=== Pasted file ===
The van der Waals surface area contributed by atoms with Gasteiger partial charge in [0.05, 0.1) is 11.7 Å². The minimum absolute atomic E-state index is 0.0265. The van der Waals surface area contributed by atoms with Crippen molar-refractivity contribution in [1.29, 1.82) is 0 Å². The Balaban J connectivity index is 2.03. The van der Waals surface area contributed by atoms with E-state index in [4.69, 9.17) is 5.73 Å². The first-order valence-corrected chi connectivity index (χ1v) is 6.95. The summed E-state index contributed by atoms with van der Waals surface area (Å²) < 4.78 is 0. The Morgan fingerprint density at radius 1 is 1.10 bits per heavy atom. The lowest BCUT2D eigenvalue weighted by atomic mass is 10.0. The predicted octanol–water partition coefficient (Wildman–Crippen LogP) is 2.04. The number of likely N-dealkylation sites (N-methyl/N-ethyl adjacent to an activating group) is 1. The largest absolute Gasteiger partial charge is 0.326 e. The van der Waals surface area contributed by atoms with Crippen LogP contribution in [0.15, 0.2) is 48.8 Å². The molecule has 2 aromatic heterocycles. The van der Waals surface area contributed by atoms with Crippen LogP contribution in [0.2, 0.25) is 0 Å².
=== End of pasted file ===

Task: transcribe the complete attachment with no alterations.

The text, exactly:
The van der Waals surface area contributed by atoms with Gasteiger partial charge in [0.05, 0.1) is 11.7 Å². The minimum absolute atomic E-state index is 0.0265. The van der Waals surface area contributed by atoms with Crippen molar-refractivity contribution in [1.29, 1.82) is 0 Å². The Balaban J connectivity index is 2.03. The van der Waals surface area contributed by atoms with E-state index in [4.69, 9.17) is 5.73 Å². The first-order valence-corrected chi connectivity index (χ1v) is 6.95. The summed E-state index contributed by atoms with van der Waals surface area (Å²) < 4.78 is 0. The Morgan fingerprint density at radius 1 is 1.10 bits per heavy atom. The lowest BCUT2D eigenvalue weighted by atomic mass is 10.0. The predicted octanol–water partition coefficient (Wildman–Crippen LogP) is 2.04. The number of likely N-dealkylation sites (N-methyl/N-ethyl adjacent to an activating group) is 1. The largest absolute Gasteiger partial charge is 0.326 e. The van der Waals surface area contributed by atoms with Crippen LogP contribution in [0.15, 0.2) is 48.8 Å². The molecule has 2 aromatic heterocycles. The van der Waals surface area contributed by atoms with Crippen LogP contribution in [0.2, 0.25) is 0 Å².